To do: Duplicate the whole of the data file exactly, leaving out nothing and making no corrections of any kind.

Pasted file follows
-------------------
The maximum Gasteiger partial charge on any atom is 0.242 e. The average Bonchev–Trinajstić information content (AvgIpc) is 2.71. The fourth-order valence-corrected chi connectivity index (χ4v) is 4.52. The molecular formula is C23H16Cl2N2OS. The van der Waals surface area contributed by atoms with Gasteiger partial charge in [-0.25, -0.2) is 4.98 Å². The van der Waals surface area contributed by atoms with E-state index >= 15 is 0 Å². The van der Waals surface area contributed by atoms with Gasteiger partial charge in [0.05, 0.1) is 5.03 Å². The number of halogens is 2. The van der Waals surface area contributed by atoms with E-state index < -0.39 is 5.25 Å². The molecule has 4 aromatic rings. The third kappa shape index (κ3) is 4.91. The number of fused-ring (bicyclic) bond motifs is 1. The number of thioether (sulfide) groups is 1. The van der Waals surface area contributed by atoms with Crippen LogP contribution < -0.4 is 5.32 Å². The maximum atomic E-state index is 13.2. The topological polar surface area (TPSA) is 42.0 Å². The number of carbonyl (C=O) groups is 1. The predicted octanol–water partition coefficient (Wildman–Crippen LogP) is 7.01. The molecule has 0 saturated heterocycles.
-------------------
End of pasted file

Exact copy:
The maximum Gasteiger partial charge on any atom is 0.242 e. The average Bonchev–Trinajstić information content (AvgIpc) is 2.71. The fourth-order valence-corrected chi connectivity index (χ4v) is 4.52. The molecular formula is C23H16Cl2N2OS. The van der Waals surface area contributed by atoms with Gasteiger partial charge in [-0.25, -0.2) is 4.98 Å². The van der Waals surface area contributed by atoms with E-state index >= 15 is 0 Å². The van der Waals surface area contributed by atoms with Gasteiger partial charge in [0.05, 0.1) is 5.03 Å². The number of halogens is 2. The van der Waals surface area contributed by atoms with E-state index < -0.39 is 5.25 Å². The molecule has 4 aromatic rings. The third kappa shape index (κ3) is 4.91. The number of fused-ring (bicyclic) bond motifs is 1. The number of thioether (sulfide) groups is 1. The van der Waals surface area contributed by atoms with Crippen LogP contribution < -0.4 is 5.32 Å². The maximum atomic E-state index is 13.2. The topological polar surface area (TPSA) is 42.0 Å². The number of carbonyl (C=O) groups is 1. The predicted octanol–water partition coefficient (Wildman–Crippen LogP) is 7.01. The molecule has 0 saturated heterocycles.